I read from WA state dept health https://www.doh.wa.gov/portals/1/Documents/pubs/331-178.pdf that hot water disolves copper more copper than cold water.

Use cold water for drinking and cooking. Because hot water dissolves more copper than cold water, limit consumption of water from the hot water tap.

Is this correct that hot water dissolves copper more than cold?

  • $\begingroup$ Reactions are faster and compounds generally more soluble in hot water, so probably yes. BTW, who would ever consume water from the hot water tap ?? $\endgroup$ – Poutnik Nov 8 '20 at 7:13
  • $\begingroup$ @Poutnik - why would you not use water from the hot water tap? It is cold water heated up, just as you might do in a pan, teapot, or coffee machine. $\endgroup$ – Jon Custer Nov 9 '20 at 18:15
  • $\begingroup$ @JonCuster In a shortcut, if 2 are doing the same, the result is not the same. The result very much depends on the source, distance, pipe state and the way of usage the system. In one extreme, in is like from the kettle. In other extreme, it is something between being a biological ticking bomb of Legionella or various patogenic Protea (like the one wandering along the nasal neuron path to the brain and kills you in 24 hours), or sensoric disaster. $\endgroup$ – Poutnik Nov 9 '20 at 19:00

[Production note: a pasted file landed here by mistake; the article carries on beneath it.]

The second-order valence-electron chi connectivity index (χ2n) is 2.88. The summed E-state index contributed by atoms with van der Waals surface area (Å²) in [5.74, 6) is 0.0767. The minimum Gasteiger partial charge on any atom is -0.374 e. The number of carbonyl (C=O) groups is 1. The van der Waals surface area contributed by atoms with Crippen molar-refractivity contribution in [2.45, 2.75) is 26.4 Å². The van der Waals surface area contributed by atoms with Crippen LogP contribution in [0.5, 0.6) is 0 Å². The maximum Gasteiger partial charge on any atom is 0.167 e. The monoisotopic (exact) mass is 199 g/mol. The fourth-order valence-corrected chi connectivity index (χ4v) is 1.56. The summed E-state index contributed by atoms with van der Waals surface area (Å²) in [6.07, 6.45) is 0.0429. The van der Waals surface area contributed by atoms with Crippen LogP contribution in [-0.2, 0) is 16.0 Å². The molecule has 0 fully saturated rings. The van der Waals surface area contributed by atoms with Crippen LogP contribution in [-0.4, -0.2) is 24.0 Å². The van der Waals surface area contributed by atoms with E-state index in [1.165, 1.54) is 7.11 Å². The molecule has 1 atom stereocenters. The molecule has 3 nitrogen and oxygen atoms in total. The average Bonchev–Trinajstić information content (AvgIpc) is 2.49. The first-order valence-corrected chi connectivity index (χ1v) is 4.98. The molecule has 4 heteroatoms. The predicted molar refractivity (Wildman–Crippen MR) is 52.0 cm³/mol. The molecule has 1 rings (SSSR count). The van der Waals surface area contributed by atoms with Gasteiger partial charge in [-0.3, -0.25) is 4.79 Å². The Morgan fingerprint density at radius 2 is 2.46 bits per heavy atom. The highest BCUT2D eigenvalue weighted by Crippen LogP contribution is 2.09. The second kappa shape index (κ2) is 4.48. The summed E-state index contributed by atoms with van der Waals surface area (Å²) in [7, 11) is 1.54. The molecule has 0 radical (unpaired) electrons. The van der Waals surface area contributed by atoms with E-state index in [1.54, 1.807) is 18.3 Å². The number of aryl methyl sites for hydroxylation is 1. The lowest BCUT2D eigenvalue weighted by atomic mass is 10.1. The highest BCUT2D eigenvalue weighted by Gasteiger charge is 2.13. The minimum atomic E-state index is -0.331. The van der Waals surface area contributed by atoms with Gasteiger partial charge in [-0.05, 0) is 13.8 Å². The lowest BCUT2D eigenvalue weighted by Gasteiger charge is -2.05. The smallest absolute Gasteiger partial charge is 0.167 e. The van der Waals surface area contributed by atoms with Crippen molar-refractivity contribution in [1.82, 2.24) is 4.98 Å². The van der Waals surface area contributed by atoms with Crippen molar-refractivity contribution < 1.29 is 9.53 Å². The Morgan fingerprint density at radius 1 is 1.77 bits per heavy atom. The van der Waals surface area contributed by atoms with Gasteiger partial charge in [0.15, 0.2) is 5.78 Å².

Actually, the topic of this question involves an important health care issue surrounding exposure to copper sources in varying conditions.

For example, in case of acidic drinking water with copper plumbing, to quote a 1980 article in Archives of Disease in Childhood:

The boy's copper toxicosis was attributed to the ingestion of water which had a high copper concentration. Although the family's well water contained little copper, it had a pH of 3.8-4.8, and dissolved copper from the domestic plumbing. Three explanations may be offered... Thirdly, he had been fed on cows' milk diluted with water, and it is known that the availability for absorption of copper in milk is greater than in other foods.[4]

Generally, applying heat is known to increase the speed of chemical reaction and relatedly, increased copper poisoning is found in cultures employing copperware, especially in combination with common milk consumption, to quote a source:

Indian childhood cirrhosis:
One manifestation of copper toxicity, cirrhosis of the liver in children (Indian childhood cirrhosis), has been linked to boiling milk in copper cookware.

So, caution and education is especially required in environments with potential copper exposure involving acidic conditions, warming and apparently, foods (like milk), noted to promote copper accumulation.


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